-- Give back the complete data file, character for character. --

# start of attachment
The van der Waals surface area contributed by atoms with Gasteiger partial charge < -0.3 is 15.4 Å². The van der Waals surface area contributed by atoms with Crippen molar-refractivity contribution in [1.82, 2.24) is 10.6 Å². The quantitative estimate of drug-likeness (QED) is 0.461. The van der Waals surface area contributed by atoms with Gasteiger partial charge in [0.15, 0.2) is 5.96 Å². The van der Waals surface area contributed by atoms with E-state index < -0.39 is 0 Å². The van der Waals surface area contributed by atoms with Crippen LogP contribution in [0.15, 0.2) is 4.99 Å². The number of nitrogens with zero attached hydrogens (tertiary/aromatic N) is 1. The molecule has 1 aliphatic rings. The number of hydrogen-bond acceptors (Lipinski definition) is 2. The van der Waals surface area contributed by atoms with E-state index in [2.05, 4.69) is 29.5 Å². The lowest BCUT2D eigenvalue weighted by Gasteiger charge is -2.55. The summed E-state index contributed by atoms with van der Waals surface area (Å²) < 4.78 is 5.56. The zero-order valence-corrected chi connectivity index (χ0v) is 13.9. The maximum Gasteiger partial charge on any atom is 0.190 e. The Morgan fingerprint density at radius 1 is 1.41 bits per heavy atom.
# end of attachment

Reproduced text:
The van der Waals surface area contributed by atoms with Gasteiger partial charge < -0.3 is 15.4 Å². The van der Waals surface area contributed by atoms with Crippen molar-refractivity contribution in [1.82, 2.24) is 10.6 Å². The quantitative estimate of drug-likeness (QED) is 0.461. The van der Waals surface area contributed by atoms with Gasteiger partial charge in [0.15, 0.2) is 5.96 Å². The van der Waals surface area contributed by atoms with E-state index < -0.39 is 0 Å². The van der Waals surface area contributed by atoms with Crippen LogP contribution in [0.15, 0.2) is 4.99 Å². The number of nitrogens with zero attached hydrogens (tertiary/aromatic N) is 1. The molecule has 1 aliphatic rings. The number of hydrogen-bond acceptors (Lipinski definition) is 2. The van der Waals surface area contributed by atoms with E-state index in [2.05, 4.69) is 29.5 Å². The lowest BCUT2D eigenvalue weighted by Gasteiger charge is -2.55. The summed E-state index contributed by atoms with van der Waals surface area (Å²) < 4.78 is 5.56. The zero-order valence-corrected chi connectivity index (χ0v) is 13.9. The maximum Gasteiger partial charge on any atom is 0.190 e. The Morgan fingerprint density at radius 1 is 1.41 bits per heavy atom.